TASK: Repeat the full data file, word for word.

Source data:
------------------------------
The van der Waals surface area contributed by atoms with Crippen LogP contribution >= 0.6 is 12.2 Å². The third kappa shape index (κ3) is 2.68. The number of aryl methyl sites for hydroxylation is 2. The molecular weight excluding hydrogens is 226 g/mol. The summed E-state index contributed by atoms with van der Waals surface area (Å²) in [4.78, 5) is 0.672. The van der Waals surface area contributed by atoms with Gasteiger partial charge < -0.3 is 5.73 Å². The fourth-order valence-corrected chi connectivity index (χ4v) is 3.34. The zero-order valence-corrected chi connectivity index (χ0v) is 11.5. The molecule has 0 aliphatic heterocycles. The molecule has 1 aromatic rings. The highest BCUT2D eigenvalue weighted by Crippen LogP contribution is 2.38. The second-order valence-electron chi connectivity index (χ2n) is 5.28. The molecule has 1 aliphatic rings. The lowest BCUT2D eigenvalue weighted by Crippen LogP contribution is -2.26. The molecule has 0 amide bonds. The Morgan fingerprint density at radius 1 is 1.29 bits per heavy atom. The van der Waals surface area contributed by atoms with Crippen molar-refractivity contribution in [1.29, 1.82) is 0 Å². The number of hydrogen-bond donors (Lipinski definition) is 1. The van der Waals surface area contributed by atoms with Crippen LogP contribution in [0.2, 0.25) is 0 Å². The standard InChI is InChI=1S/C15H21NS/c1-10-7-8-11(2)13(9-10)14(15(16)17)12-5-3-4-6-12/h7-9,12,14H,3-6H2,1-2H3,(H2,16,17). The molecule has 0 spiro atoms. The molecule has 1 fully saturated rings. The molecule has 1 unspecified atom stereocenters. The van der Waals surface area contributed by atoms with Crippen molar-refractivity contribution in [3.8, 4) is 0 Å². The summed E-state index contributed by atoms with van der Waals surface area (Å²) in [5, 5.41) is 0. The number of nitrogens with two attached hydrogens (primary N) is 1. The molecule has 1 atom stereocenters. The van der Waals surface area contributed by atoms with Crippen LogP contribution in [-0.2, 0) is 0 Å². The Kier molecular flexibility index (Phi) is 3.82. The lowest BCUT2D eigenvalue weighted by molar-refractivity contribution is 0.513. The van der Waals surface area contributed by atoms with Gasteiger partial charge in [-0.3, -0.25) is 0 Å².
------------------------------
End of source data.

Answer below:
The van der Waals surface area contributed by atoms with Crippen LogP contribution >= 0.6 is 12.2 Å². The third kappa shape index (κ3) is 2.68. The number of aryl methyl sites for hydroxylation is 2. The molecular weight excluding hydrogens is 226 g/mol. The summed E-state index contributed by atoms with van der Waals surface area (Å²) in [4.78, 5) is 0.672. The van der Waals surface area contributed by atoms with Gasteiger partial charge < -0.3 is 5.73 Å². The fourth-order valence-corrected chi connectivity index (χ4v) is 3.34. The zero-order valence-corrected chi connectivity index (χ0v) is 11.5. The molecule has 0 aliphatic heterocycles. The molecule has 1 aromatic rings. The highest BCUT2D eigenvalue weighted by Crippen LogP contribution is 2.38. The second-order valence-electron chi connectivity index (χ2n) is 5.28. The molecule has 1 aliphatic rings. The lowest BCUT2D eigenvalue weighted by Crippen LogP contribution is -2.26. The molecule has 0 amide bonds. The Morgan fingerprint density at radius 1 is 1.29 bits per heavy atom. The van der Waals surface area contributed by atoms with Crippen molar-refractivity contribution in [1.29, 1.82) is 0 Å². The number of hydrogen-bond donors (Lipinski definition) is 1. The van der Waals surface area contributed by atoms with Crippen LogP contribution in [0.2, 0.25) is 0 Å². The standard InChI is InChI=1S/C15H21NS/c1-10-7-8-11(2)13(9-10)14(15(16)17)12-5-3-4-6-12/h7-9,12,14H,3-6H2,1-2H3,(H2,16,17). The molecule has 0 spiro atoms. The molecule has 1 fully saturated rings. The molecule has 1 unspecified atom stereocenters. The van der Waals surface area contributed by atoms with Crippen molar-refractivity contribution in [3.8, 4) is 0 Å². The summed E-state index contributed by atoms with van der Waals surface area (Å²) in [5, 5.41) is 0. The number of nitrogens with two attached hydrogens (primary N) is 1. The molecule has 1 atom stereocenters. The van der Waals surface area contributed by atoms with Crippen LogP contribution in [-0.2, 0) is 0 Å². The Kier molecular flexibility index (Phi) is 3.82. The lowest BCUT2D eigenvalue weighted by molar-refractivity contribution is 0.513. The van der Waals surface area contributed by atoms with Gasteiger partial charge in [-0.3, -0.25) is 0 Å².